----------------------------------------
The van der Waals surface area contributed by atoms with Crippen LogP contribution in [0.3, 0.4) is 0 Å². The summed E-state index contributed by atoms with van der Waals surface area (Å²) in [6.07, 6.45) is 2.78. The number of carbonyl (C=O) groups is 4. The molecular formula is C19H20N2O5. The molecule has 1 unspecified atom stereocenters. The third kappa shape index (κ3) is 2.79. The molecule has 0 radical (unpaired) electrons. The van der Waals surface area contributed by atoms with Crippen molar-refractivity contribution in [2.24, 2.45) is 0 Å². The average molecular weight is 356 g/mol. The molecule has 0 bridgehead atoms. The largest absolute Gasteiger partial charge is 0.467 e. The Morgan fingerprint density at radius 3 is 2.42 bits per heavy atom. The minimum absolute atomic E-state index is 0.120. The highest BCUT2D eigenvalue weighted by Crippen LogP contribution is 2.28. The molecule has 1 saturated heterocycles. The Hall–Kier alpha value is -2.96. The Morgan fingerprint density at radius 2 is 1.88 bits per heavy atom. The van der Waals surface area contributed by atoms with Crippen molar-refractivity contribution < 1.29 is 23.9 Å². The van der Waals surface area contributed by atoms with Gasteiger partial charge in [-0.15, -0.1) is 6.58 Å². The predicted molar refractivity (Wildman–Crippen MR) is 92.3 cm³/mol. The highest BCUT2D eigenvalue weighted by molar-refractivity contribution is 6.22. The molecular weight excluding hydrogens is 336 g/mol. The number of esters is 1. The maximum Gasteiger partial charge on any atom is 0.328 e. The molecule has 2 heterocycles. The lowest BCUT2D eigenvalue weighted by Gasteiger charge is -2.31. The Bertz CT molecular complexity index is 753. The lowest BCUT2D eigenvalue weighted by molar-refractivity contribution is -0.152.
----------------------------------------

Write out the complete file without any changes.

The van der Waals surface area contributed by atoms with Crippen LogP contribution in [0.3, 0.4) is 0 Å². The summed E-state index contributed by atoms with van der Waals surface area (Å²) in [6.07, 6.45) is 2.78. The number of carbonyl (C=O) groups is 4. The molecular formula is C19H20N2O5. The molecule has 1 unspecified atom stereocenters. The third kappa shape index (κ3) is 2.79. The molecule has 0 radical (unpaired) electrons. The van der Waals surface area contributed by atoms with Crippen molar-refractivity contribution in [2.24, 2.45) is 0 Å². The average molecular weight is 356 g/mol. The molecule has 0 bridgehead atoms. The largest absolute Gasteiger partial charge is 0.467 e. The Morgan fingerprint density at radius 3 is 2.42 bits per heavy atom. The minimum absolute atomic E-state index is 0.120. The highest BCUT2D eigenvalue weighted by Crippen LogP contribution is 2.28. The molecule has 1 saturated heterocycles. The Hall–Kier alpha value is -2.96. The Morgan fingerprint density at radius 2 is 1.88 bits per heavy atom. The van der Waals surface area contributed by atoms with Crippen molar-refractivity contribution < 1.29 is 23.9 Å². The van der Waals surface area contributed by atoms with Gasteiger partial charge in [-0.15, -0.1) is 6.58 Å². The predicted molar refractivity (Wildman–Crippen MR) is 92.3 cm³/mol. The highest BCUT2D eigenvalue weighted by molar-refractivity contribution is 6.22. The molecular weight excluding hydrogens is 336 g/mol. The number of esters is 1. The maximum Gasteiger partial charge on any atom is 0.328 e. The molecule has 2 heterocycles. The lowest BCUT2D eigenvalue weighted by Gasteiger charge is -2.31. The Bertz CT molecular complexity index is 753. The lowest BCUT2D eigenvalue weighted by molar-refractivity contribution is -0.152.